511&lt;/tr&gt;
512&lt;tr&gt;
513 &lt;ti&gt;This is an example for indentation.&lt;/ti&gt;
514 &lt;ti&gt;
515 In case text cannot be shown within an 80-character wide line, you
516 must use indentation if the parent tag allows it.
517 &lt;/ti&gt;
518&lt;/tr&gt;
519&lt;/table&gt;
520
521&lt;ul&gt;
522 &lt;li&gt;First option&lt;/li&gt;
523 &lt;li&gt;Second option&lt;/li&gt;
524&lt;/ul&gt;
525</pre>
526
527<p>
528<b>Attributes</b> may not have spaces in between the attribute, the
529&quot;=&quot; mark, and the attribute value. As an example:
530</p>
531
532<pre caption="Attributes">
533<comment>Wrong :</comment> &lt;pre caption = "Attributes"&gt;
534<comment>Correct:</comment> &lt;pre caption="Attributes"&gt;
535</pre>
536
537</body>
538</section>
539<section>
540<title>External Coding Style</title>
541<body>
542
543<p>
544Inside tables (<c>&lt;table&gt;</c>) and listings (<c>&lt;ul&gt;</c> and
545<c>&lt;ol&gt;</c>), periods (&quot;.&quot;) should not be used unless multiple
546sentences are used. In that case, every sentence should end with a period (or
547other reading marks).
548</p>
549
550<p>
551Every sentence, including those inside tables and listings, should start
552with a capital letter.
553</p>
554
555<pre caption="Periods and capital letters">
556&lt;ul&gt;
557 &lt;li&gt;No period&lt;/li&gt;
558 &lt;li&gt;With period. Multiple sentences, remember?&lt;/li&gt;
559&lt;/ul&gt;
560</pre>
561
562<p>
563Code Listings should <e>always</e> have a <c>caption</c>.
564</p>
565
566<p>
567Try to use <c>&lt;uri&gt;</c> with the <c>link</c> attribute as much as
568possible. In other words, the <uri link="http://www.gentoo.org">Gentoo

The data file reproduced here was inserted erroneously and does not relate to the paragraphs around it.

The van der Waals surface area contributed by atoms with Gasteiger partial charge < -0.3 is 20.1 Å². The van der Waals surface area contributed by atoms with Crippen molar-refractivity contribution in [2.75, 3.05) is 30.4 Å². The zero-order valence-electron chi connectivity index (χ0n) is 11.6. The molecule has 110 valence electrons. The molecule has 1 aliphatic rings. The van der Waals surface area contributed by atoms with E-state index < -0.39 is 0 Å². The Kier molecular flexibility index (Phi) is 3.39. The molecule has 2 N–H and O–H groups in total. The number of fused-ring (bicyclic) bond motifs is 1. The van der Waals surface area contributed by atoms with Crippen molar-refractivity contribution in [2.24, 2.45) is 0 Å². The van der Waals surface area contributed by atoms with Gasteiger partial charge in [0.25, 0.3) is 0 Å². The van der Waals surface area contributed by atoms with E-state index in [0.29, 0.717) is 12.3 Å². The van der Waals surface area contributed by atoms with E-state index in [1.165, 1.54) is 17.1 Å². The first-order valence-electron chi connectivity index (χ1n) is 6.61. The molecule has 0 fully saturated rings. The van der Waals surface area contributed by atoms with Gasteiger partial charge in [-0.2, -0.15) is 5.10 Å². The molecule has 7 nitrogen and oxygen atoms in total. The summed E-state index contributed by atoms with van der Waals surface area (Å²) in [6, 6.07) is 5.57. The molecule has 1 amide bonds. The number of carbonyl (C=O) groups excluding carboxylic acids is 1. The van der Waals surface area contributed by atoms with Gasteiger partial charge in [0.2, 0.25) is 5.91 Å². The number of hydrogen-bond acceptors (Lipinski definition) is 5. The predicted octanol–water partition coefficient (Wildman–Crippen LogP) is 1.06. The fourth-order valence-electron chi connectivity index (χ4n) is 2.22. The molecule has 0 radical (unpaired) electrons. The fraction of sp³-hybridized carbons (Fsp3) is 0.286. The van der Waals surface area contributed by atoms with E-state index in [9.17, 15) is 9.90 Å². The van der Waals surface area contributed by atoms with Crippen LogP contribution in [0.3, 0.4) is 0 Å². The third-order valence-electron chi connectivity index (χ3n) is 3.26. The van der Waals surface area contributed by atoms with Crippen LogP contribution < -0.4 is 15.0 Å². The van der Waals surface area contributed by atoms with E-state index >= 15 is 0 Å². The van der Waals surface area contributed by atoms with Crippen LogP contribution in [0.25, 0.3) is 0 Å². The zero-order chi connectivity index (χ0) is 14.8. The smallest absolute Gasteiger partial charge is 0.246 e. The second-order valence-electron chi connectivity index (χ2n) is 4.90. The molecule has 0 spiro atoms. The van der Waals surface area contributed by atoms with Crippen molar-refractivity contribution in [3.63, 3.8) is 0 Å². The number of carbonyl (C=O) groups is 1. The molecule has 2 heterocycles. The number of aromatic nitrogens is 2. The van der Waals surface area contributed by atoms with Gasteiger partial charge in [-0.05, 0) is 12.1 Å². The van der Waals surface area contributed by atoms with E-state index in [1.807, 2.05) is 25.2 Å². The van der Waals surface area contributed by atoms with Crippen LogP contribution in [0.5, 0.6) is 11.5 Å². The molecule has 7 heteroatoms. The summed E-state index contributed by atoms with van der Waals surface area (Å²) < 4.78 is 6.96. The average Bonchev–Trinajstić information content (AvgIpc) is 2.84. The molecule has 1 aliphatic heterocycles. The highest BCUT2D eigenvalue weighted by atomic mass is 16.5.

569Website</uri> is preferred over <uri>http://www.gentoo.org</uri>.
570</p>
571
572<p>
573When you comment something inside a <c>&lt;pre&gt;</c> construct, only use
574<c>&lt;codenote&gt;</c> if the content is a C or C++ code snippet. Otherwise,
575use <c>&lt;comment&gt;</c> and parantheses. Also place the comment <e>before</e>
576the subject of the comment.
577</p>
578
579<pre caption="Comment example">
580<comment>(Substitute "john" with your user name)</comment>
581# <i>id john</i>
582</pre>
583
584</body>
585</section>
586</chapter>
587
588<chapter>
589<title>Handbook Format</title>
590<section>
591<title>Guide vs Book</title>
592<body>
593
594<p>
595For high-volume documentation, such as the <uri
596link="/doc/en/handbook/handbook-x86.xml?part=1">Installation Instructions</uri>, a
597broader format was needed. We designed a GuideXML-compatible enhancement that
598allows us to write modular and multi-page documentation.
599</p>
600
601</body>
602</section>
603<section>
604<title>Main File</title>
605<body>
606
607<p>
608The first change is the need for a "master" document. This document contains no
609real content, but links to the individual documentation modules. The syntaxis
610doesn't differ much from GuideXML:
611</p>
612
613<pre caption="Example book usage">
614&lt;?xml version='1.0' encoding='UTF-8'?&gt;
615&lt;!DOCTYPE book SYSTEM "/dtd/book.dtd"&gt;
616
617&lt;<i>book</i> link="example.xml"&gt;
618&lt;title&gt;Example Book Usage&lt;/title&gt;
619
620&lt;author...&gt;
621 ...
622&lt;/author&gt;
623
624&lt;abstract&gt;
625 ...
626&lt;/abstract&gt;
627
628&lt;!-- The content of this document is licensed under the CC-BY-SA license --&gt;
629&lt;!-- See http://creativecommons.org/licenses/by-sa/2.0 --&gt;
630&lt;license/&gt;
631